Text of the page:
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Thirsk Travel Centre

***NEW FOR 2016***

On all of our tours, we now offer a free chauffeur service to and from the airport in a luxury Limousine!

Also, we are currently offering a free upgrade for entry in to the departure lounge on departure

Cruise Details

Lisbon to Monte Carlo

Spread over a string of seven hills north of the Rio Tejo (Tagus River) estuary, Lisbon presents an intriguing variety of faces to those who negotiate its switchback streets. In the oldest neighborhoods, stepped alleys whose street pattern dates back to Moorish times are lined with pastel-color houses decked with laundry; here and there, miradouros (vantage points) afford spectacular river or city views. In the grand 18th-century center, calçada à portuguesa (black-and-white mosaic cobblestone) sidewalks border wide boulevards. Elétricos (trams) clank through the streets, and blue-and-white azulejos (painted and glazed ceramic tiles) adorn churches, restaurants, and fountains.

LISBON (Portugal) Day 1

With the Atlantic Ocean on three sides, Cádiz is a bustling town that's been shaped by a variety of cultures, and has the varied architecture to prove it. Founded as Gadir by Phoenician traders in 1100 BC, Cádiz claims to be the oldest continuously inhabited city in the Western world. Hannibal lived in Cádiz for a time, Julius Caesar first held public office here, and Columbus set out from here on his second voyage, after which the city became the home base of the Spanish fleet. In the 18th century, when the Guadalquivir silted up, Cádiz monopolized New World trade and became the wealthiest port in Western Europe.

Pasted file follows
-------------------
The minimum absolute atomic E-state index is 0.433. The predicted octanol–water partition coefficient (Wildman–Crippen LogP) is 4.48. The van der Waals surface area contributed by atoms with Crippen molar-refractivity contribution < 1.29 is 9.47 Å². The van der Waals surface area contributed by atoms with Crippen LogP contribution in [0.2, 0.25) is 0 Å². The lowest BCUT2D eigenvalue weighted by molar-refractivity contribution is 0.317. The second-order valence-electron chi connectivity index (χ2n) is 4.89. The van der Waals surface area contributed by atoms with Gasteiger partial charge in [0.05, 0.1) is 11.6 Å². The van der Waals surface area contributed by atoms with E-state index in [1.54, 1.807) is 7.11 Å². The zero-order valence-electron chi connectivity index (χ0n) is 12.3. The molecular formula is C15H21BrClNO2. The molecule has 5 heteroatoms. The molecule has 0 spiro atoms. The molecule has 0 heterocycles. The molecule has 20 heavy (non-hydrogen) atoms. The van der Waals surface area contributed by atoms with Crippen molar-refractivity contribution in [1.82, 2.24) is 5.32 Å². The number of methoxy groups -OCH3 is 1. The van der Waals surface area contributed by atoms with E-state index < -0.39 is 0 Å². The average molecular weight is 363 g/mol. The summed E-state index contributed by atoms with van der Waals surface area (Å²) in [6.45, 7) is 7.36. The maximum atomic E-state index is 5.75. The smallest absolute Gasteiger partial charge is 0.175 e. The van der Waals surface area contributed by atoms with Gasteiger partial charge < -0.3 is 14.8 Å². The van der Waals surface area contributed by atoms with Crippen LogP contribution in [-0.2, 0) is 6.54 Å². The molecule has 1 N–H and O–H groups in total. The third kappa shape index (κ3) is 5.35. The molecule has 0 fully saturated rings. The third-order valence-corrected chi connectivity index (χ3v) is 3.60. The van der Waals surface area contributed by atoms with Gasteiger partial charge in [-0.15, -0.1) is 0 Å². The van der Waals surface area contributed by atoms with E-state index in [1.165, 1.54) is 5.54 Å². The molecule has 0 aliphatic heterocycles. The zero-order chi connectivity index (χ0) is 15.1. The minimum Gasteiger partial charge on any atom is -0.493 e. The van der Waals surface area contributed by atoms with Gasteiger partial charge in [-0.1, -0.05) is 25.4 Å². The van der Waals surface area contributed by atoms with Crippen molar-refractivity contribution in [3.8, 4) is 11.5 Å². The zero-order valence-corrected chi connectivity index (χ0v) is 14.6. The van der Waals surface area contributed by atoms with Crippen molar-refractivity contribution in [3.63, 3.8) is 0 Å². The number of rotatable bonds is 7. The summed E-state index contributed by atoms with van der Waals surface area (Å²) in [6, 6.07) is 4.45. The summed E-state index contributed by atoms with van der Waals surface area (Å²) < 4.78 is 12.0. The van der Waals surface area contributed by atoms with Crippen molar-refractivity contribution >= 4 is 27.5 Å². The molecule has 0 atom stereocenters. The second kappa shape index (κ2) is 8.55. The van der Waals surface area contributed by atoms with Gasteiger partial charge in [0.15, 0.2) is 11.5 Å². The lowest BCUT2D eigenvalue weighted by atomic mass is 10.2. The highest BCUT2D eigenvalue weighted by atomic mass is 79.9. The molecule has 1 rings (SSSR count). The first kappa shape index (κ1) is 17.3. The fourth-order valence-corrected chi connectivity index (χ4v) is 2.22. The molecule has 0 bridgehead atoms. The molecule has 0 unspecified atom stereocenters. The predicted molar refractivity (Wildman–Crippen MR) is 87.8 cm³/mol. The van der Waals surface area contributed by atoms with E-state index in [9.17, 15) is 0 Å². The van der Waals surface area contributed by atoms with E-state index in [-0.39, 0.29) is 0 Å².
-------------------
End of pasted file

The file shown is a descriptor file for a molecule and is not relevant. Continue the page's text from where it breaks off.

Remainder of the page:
Cadiz Day 3

Many tourists ignore the capital of the Costa del Sol entirely, heading straight for the beaches west of the city instead, although cruise-ship tourism now brings plenty of visitors to the city. Approaching Málaga from the airport, you'll be greeted by huge 1970s high-rises that march determinedly toward Torremolinos. But don’t give up so soon: in its center and eastern suburbs, this city of about 550,000 people is a pleasant port, with ancient streets and lovely villas amid exotic foliage. Blessed with a subtropical climate, it's covered in lush vegetation and averages some 324 days of sunshine a year. Málaga has been spruced up with restored historic buildings and some great shops, bars, and restaurants.

Malaga (Spain) Day 4

The Murcia Coast is markedly different from the surrounding coastal areas of southeastern Spain. Here you are met by the curious Mar Menor, an inland sea hemmed in by La Manga, the narrow strip of land that has beaches on either side. About 10 miles south of the Mar Menor is Cartagena, the region's principal city, which was founded by General Asdrúbal in 227 BC. Even then its natural harbor surrounded by five hills made it a busy port. It was from here that Hannibal set out in 218 BC with a mighty army and his elephants crossing the Pyrenees and the Alps before narrowly failing to destroy the Roman Republic. The Romans had their revenge in 209 BC, when they conquered Cartagena during the Second Punic War.

Cartagena Day 5 Valencia Day 6

Be dazzled by some of the finest Mediterranean gems — from Lisbon’s Old World splendour, to Barcelona’s architectural masterpieces, to Monte Carlo’s sophisticated shores. Experience the depth of Andalucian flavours and the Balearic Islands’ underwater landscapes. Discover Canne’s silver screen traditions and “The City of Porcelain”. Moorish strongholds, hidden grottoes and award-winning wines — you’ll experience it all on this unforgettable voyage.

Portimao (Portugal) Day 2

Portimão is a major fishing port, and significant investment has been poured into transforming it into an attractive cruise port as well. The city itself is spacious and has several good shopping streets—though sadly many of the more traditional retailers have closed in the wake of the global economic crisis. There is also a lovely riverside area that just begs to be strolled (lots of the coastal cruises depart from here). Don’t leave without stopping for an alfresco lunch at the Doca da Sardinha ("sardine dock") between the old bridge and the railway bridge.